A Bruce La Bruce film is like a Queer ‘Chef’s Special’, from a menu where you have to be prepared for the unusual, the Queer-centric, the transgressive, often violent, where sexuality is used to break taboos, an oeuvre that challenges and confronts society’s mores, well, that’s what we have been used to over the years from the Canadian director. The arrival of The Misandrists, is served up with a 1970s European filmic sensibility and, may be the one that tests the fans of the Queercore Punk auteur. Screening at this year’s Melbourne Queer Film Festival, could it be the feminist we have been waiting for?

Misandry aside, the story is a satirical take on ‘radical feminism’ where men hating is the norm and the male species are just “pendulous, ponderous and perverse”. Our heroines are in an all female political cult called the Female Liberation Army (FLA), a feminist faction organising to destroy the Patriarchy with Porn. The separatist school is set in what looks to be an old Nunnery. There is genuinely something whimsical and nostalgic about old Chateau’s and women dressed as Roman Catholic nuns leading a chant of “Freedom for Female People”.

Nuns teach the girls Parthenogenesis amongst other radical concepts, led by a Mother Superior called ‘Big Mother’ ( played with vampishness by La Bruce’s ‘muse’ Susanne Sachesse ). BM wants all the girls to be an army of lesbian lovers, as Hilde one of the converted says:”we are free to love whoever we want as long as they have a vagina”. Meanwhile preparations are being made for the creation of their deadliest weapon on men : ‘Pornutopia, World Without Men A Movie by the FLA’, so  when a leftist radical, a man, wounded, stumbles upon the feminist den, and is hidden by one of the girls, things become a low budget campier version of Sofia Coppola’s Beguiled. Yes, there are some squeamish moments in the film, but the formula works best with the diversity of actors and there are some delicious one liners that prove the “Hilariously erotic film maker of Fagdom” ( as once described by Kurt Cobain) has still got something to say.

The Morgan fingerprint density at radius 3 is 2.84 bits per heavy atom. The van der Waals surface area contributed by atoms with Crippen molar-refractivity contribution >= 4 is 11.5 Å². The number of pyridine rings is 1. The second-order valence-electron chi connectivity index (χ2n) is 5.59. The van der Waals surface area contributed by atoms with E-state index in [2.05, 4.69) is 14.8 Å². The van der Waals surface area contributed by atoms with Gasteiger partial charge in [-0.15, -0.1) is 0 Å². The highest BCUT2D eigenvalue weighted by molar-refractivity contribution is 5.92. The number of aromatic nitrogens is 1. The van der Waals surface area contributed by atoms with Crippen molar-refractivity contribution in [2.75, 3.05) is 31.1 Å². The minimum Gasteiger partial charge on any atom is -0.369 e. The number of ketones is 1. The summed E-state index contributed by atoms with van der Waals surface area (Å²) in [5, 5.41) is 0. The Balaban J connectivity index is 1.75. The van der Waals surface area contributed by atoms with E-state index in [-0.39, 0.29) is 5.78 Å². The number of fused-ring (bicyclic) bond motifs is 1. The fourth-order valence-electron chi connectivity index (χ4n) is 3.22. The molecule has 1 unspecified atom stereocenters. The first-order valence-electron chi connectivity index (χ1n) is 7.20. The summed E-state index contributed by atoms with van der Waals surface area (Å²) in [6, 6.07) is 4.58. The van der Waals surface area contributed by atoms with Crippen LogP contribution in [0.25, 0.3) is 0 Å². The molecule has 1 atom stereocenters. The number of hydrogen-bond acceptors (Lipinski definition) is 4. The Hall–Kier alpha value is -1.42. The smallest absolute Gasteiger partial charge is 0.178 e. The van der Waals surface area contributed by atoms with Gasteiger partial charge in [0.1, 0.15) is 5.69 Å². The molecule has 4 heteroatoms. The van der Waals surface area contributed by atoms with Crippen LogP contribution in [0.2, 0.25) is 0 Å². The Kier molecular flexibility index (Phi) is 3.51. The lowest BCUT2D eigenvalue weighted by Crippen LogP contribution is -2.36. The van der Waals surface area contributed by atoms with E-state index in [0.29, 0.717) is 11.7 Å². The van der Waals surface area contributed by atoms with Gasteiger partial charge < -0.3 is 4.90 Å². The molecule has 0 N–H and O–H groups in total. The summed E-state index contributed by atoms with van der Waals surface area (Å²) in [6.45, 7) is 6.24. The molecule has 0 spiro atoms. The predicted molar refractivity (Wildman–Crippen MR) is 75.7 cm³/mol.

If, however, you are looking for the notorious La Bruce signature of blood, gore and orgiastic sex, you will be a tad disappointed. Where La Bruce’s L.A Zombie (2010) was a spectacle of ‘gay alien hardcore’ porn, and Otto, or Up With Dead People (2008) where getting a ribbing took on a whole new meaning, this new cinematic dish is his tamest manifesto.


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